Wilson, North Carolina, had old and undersized storm water infrastructure in the downtown area, which was prone to flooding. During heavy rain events, existing storm water infrastructure could not hold excess water, which would back up and flow out of the local catch basins.
The Whirligig Station parking lot was identified as the best location for installing a storm water management system. The goal of this project was to alleviate pressure in the current system to provide flood relief and to improve the quality of storm water.
The $1.135 million project installed a large underground sand-filter system capable of storing approximately 116,000 cubic feet of water and complied with the North Carolina Department of Environmental Quality requirements.
The Whirligig Station parking lot improvement project had a short construction timeframe. Everything had to be finalized by the middle of July due to other development deadlines and start dates. For frequent flooding issues, the city considered upgrading the current system, but the cost was extremely high.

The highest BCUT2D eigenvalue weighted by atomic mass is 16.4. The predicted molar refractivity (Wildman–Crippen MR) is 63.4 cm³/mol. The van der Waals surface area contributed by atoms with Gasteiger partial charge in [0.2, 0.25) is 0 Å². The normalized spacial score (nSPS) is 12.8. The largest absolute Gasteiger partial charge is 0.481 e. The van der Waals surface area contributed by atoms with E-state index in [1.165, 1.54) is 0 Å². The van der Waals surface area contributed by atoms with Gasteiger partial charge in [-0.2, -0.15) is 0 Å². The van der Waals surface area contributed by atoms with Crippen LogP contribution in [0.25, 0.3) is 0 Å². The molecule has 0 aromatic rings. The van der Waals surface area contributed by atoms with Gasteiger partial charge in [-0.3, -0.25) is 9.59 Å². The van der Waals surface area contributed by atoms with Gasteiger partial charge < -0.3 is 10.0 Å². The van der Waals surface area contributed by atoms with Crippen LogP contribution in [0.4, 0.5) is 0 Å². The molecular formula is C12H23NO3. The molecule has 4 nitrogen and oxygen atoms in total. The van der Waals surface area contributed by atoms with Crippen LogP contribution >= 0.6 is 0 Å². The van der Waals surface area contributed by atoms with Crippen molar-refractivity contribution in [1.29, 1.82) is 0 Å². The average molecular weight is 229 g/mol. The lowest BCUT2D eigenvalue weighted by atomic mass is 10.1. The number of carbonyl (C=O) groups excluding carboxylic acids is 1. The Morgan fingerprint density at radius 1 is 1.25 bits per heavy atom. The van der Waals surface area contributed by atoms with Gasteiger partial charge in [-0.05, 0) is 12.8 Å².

The StormTrap system was selected for the project due to its capacity to store a large quantity of water in a small footprint, its water pretreatment feature and more. The team also faced the following: poor soil conditions, excessive rainfall during construction and high groundwater. During installation, they discovered that the entire system needed to be lowered 6 inches due to an elevation issue with the existing drain system, but the issue was resolved. The system was installed in six days.